This is the sixth of the books of history of the Royal City of Eoforwic. The first was that of Etienne de L'Isle, the second was that of William of Roncesvalles, the third was that of Hyrcanos ben Jacob of Oporto, the fourth was that of Magnus of Iona, and the fifth was that of Susanna of Leicester, sister to my patroness. That fifth book concluded with the twentieth anniversary of Eoforwic, and was recorded not long after those events. Some ten years have passed since those happy days. Many citizens of the City have dispersed and traveled afar, or are no longer seen. Others, after a long absence, have been once again seen in the City’s streets, my patroness among them. Newer citizens, having read the first five books, have clamoured to hear what transpired in the ensuing ten years. And so Magistra Nicolaa, being civic-minded and intensely proud of the City in which she has again come to dwell, persuaded upon me to share the private chronicle that I had kept for many years and often shared with her in the days in which she traveled in southern lands, and longed for tales of her homeland and its people.
I shall confess that I shall leave the tale somewhat incomplete. It was in March of AS XXIII that I took leave of Eoforwic, along with the lady and lord in whose service I toil. It shall be left to another scribe to tell the tales of the dark days that followed, but also of the joy of rebirth. My Mistress returned to Eoforwic in January, AS XXXVII, and found it full of new townsmen and women, talented in the arts, full of zeal for martial activities, and extending hospitality and friendship to all who joined. If it were not for them, I would be loath to share this tale, which sees such soaring highs and crushing lows, and ends in pain and sorrow. Know, reader, that the seventh tome shall not end thusly.
Dedicated in the thirtieth year of the City of Eoforwic to the people of the Royal City, in the term of Gunnar Halfdan of Lund, thrice Mayor of the Royal City, anno Societatis XL.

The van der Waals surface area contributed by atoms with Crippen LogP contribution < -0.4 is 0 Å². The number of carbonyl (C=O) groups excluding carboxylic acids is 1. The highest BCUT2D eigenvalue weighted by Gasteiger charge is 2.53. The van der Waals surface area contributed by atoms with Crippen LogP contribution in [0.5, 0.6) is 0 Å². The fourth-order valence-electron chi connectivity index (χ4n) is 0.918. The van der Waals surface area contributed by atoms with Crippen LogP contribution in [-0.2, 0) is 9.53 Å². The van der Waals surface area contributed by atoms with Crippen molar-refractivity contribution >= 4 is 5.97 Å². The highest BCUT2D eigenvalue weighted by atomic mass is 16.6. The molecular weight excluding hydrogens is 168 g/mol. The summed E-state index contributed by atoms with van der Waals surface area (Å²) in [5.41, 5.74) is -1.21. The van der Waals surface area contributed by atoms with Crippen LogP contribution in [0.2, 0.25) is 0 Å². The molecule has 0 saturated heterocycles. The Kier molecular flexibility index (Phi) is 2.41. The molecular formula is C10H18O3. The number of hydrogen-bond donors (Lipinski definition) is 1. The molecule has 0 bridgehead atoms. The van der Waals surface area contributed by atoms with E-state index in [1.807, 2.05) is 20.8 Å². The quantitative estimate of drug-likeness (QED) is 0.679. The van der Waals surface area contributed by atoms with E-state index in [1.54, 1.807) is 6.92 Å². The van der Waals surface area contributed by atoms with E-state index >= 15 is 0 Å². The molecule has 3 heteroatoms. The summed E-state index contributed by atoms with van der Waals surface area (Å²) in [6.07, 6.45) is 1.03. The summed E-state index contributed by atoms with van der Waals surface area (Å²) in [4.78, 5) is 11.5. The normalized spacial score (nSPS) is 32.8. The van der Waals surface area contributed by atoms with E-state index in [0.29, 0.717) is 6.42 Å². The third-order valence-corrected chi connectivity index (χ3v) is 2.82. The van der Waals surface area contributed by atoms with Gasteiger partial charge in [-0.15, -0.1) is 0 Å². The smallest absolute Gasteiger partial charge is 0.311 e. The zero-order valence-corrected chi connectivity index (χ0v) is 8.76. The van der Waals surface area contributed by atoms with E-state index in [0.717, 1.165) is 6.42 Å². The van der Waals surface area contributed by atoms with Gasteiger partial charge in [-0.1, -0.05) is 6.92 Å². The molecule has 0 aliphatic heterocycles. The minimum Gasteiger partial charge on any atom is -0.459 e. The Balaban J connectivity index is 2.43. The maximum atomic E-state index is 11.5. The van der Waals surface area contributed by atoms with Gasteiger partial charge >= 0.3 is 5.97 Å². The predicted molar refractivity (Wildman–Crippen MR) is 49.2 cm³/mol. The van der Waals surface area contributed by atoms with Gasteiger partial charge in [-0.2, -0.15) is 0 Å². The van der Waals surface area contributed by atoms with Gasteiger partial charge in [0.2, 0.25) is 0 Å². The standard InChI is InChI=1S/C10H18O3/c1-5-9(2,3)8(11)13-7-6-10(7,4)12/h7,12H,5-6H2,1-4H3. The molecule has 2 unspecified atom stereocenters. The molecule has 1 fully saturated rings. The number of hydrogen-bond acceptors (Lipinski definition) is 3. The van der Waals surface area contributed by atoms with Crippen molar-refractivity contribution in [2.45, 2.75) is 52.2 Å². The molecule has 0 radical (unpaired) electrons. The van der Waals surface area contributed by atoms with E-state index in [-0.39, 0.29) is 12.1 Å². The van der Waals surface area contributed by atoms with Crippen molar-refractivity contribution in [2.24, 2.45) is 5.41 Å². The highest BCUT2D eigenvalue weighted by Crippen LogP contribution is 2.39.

© Copyright 2005, Susan Carroll-Clark. All rights reserved.
The Chronicle of Eoforwic of Amaury de Hinton
Being the sixth Chronicle of that Royal City
The sixth book of the histories of Eoforwic does here begin. It is said by the sages that six is the number of completion and of perfection, as God did create the world in six days. And yet, others say that there be great affinity between the number six and the Cross, labour, and servitude, as Christ suffered on the sixth day. Fortune’s wheel does ever turn; she raises some low and others high, and Justice is never an easy mistress.
I write these words far from home, in southern lands, remembering those years of change, the joys and sadness mingling to make me long for what was. Too often, my Mistress has come to me to ask me once again to tell a tale of the Royal City like those she has read in books, and finally she charged me to write what I knew down.
Anno Societatis XXX
In the summer of the thirtieth year of the Society, Eoforwic celebrated its twentieth year in great pageantry, as has been told in the Fifth Chronicle of Eoforwic. Gunnar Halfdan of Lund was Lord Mayor of the Royal City for the second time. King Osis sat the throne of the Middle Kingdom with Valthjona, his Queen. At the great Coronet Tourney, Zadok fought well, and Rhys ap Bledri advanced to the final six. In the final bout, Sir Mordain, fighting for his lady AElflaeda bested Lucius Aurelius Varus. Morgan Blackheart authorized, increasing the City Guard by one. But ill stars had shone on the reign of Osis and Valthjona, and they were rarely seen in the same place. It was here where banishment was proclaimed upon three gentles. Mistress Mortraeth and Mistress Rhiannon were banished from the Royal Presence and Master Sylard, from the Realm, by King Osis and Queen Valthjona. There is to this day much disagreement about whether these banishments were deserved or not, and for some time, many in the Principality chose sides in the dispute. As with all banishments, the reasons were not made public to all, but only given to those banished, but word soon travelled that they had much to do with breaking the confidence of the Peerage orders; to wit, Elizabeth Cadfan was told at a private dinner the night before she was to be vigilled by Queen Valthjona for the Order of the Laurel what the Crown intended to do. As with many disputes, each side has points in its favour. While it is true that the bond of trust between a Peerage order and the Crown was overstepped, others argue that in fact these bonds are often stretched when a candidate is due to be vigilled in order that family and friends might be present. Similarly, the King had asked the counsel of members of the Imperium as to what to do, and they had advised him that banishment was appropriate. However, these members were nearing the ends of their terms, and by the time the Imperium considered the banishment, the consensus had changed; now the banishment was seen as inappropriate and it was overturned. No matter what one's stand on the people and issues involved, it is true that the banishments caused an open wound amongst the people of Ealdormere.